AncientPages.com – Armenia is one of the oldest countries in the world. Scientific researches, archaeological findings, old cuneiform inscriptions, ancient maps and even the Holy Bible provide lots of evidence that the Armenian Highland is the craddle of human civilization.
In the ancient times Egyptians and Sumerians believed that the wisdom and science descended upon them from the Armenian Highland.
From the beginning of time, the people there were named ‘God-men’.
Armenia’s historical legacy
To say that Armenia is an old culture would be an understatement. The people lived here since before the Stone Age. Periodically they evolved into a civilised culture, and that culture turned into what Armenia presents to the world nowadays. It would be quite relevant to mention that in 2007 a 6,100-year-old winery, the oldest in the world, was discovered in Areni cave complex, located in Vayots Dzor region of Armenia, reports Blasting News.
The people lived here since before the Stone Age
And if this was not enough, in the same cave complex a 5,500-year-old leather shoe was found in 2008! But let’s not talk too much about the prehistoric times, and instead come closer to already well-established civilisations.
The capital of Armenia, Yerevan, was established in 782 BC, preceding Roma (founded in 753 BC) with around 30 years! This makes Yerevan one of the oldest cities in the world that still stands still!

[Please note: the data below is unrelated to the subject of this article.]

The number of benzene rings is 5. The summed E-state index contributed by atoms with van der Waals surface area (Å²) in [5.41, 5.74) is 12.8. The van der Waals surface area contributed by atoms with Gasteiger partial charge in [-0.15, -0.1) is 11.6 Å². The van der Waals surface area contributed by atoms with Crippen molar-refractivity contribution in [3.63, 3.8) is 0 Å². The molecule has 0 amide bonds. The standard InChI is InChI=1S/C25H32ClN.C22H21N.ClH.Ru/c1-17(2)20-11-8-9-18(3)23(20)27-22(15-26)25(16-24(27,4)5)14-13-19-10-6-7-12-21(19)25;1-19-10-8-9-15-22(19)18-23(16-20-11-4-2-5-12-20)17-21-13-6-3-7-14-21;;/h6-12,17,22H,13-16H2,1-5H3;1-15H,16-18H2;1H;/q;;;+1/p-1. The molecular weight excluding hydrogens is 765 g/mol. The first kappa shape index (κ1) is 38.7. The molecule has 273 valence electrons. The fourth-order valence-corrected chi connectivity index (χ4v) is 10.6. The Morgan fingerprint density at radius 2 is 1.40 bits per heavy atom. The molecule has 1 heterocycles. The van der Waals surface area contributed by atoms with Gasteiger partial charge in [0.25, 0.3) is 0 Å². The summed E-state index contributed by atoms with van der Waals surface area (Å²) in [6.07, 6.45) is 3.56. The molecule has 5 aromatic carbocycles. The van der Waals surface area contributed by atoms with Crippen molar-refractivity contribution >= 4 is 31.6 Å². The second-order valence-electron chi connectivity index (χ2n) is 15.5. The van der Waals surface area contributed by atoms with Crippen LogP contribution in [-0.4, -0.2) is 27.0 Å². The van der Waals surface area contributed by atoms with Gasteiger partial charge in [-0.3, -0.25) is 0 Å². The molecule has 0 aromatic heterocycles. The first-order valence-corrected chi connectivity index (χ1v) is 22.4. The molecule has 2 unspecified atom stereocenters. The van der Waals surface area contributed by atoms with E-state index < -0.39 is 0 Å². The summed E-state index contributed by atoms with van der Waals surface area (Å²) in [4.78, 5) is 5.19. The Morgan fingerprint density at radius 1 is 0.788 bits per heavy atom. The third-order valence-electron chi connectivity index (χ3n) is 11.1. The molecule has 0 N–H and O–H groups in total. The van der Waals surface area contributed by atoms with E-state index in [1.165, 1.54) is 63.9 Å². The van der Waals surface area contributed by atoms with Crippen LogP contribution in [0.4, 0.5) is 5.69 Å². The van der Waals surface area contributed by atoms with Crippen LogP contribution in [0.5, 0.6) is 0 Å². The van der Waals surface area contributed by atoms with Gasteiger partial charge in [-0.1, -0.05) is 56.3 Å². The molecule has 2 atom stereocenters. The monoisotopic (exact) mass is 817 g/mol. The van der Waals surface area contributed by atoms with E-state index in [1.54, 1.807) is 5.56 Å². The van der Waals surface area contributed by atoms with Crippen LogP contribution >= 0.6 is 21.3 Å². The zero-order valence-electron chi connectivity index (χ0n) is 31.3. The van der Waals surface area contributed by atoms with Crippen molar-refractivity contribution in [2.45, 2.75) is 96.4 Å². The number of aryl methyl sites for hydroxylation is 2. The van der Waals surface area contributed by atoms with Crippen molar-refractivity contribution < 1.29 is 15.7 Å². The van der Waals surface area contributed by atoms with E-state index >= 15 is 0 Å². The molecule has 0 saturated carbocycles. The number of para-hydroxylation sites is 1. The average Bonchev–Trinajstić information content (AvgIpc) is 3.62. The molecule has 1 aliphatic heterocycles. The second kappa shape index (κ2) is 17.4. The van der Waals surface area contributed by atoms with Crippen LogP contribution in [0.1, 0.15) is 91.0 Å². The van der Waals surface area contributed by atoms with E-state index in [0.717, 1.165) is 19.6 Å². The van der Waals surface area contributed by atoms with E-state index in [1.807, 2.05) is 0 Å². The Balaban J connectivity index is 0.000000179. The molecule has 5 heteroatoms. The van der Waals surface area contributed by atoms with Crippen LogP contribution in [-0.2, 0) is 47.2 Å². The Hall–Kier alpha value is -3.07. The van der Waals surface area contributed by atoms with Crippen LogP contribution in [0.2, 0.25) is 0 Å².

A row of khachkars (cross-stones) at Geghard Monastery.
In the year of 401 BC Greeks made one of their first attempts to invade Persian Empire. The unit of Greek mercenaries, led by a famous Greek general Xenophon embarked on an adventure to aid Cyrus the Younger in his operation. Unfortunately, they had to turn back without getting to Persia, since Prince Cyrus was defeated and killed, long before the mercenaries could join his army.
The way back home lay through Armenia.The ventures of his soldiers in Armenia were described in detail in Xenophon’s Anabasis, a valuable historical record. The accent of Xenophon’s writing was on Armenian hospitality (which, I assure you, has not changed a bit even after almost 2,500 years!). His soldiers were well-fed, they had a place to rest.
Most interestingly, they were presented with a strange alcoholic beverage. Here is what Xenophon writes about it:
Stuffed with grass, perhaps as an insulator or an early shoe tree, the 5,500-year-old moccasin-like shoe was found exceptionally well preserved—thanks to a surfeit of sheep dung—during a recent dig in an Armenian cave.
There was also wheat, barley, beans, and barley wine in large bowls. These barley-corns were in the drink up to the brim, straws were in it, some larger and some smaller, without joints. When someone was thirsty, they had to take these straws into their mouths and suck. It was quite pure unless it was diluted with water, yet quite pleasant when one was used to it.
This beverage was beer! According to historical sources, the Greek were not exceptionally fond of beer and considered it to be an “uncivilised” drink. However, the description given in Anabasis presents us with a very different outlook on beer.
Another interesting fact about Armenia is that in 301 AD this country was the first in the world to accept Christianity as a national religion. If you visit Armenia you will find a lot of monasteries, cathedrals, churches, chapels and many other Christian structures. It is said that the oldest church in the world is also in Armenia (St. Etchmiadzin Cathedral, 303 AD).
When one is talking about Armenia it is impossible not to mention the churches. There are hundreds of them all over the country, the vast majority of those date back to the Middle Ages or earlier and they amaze with their exceptional architecture.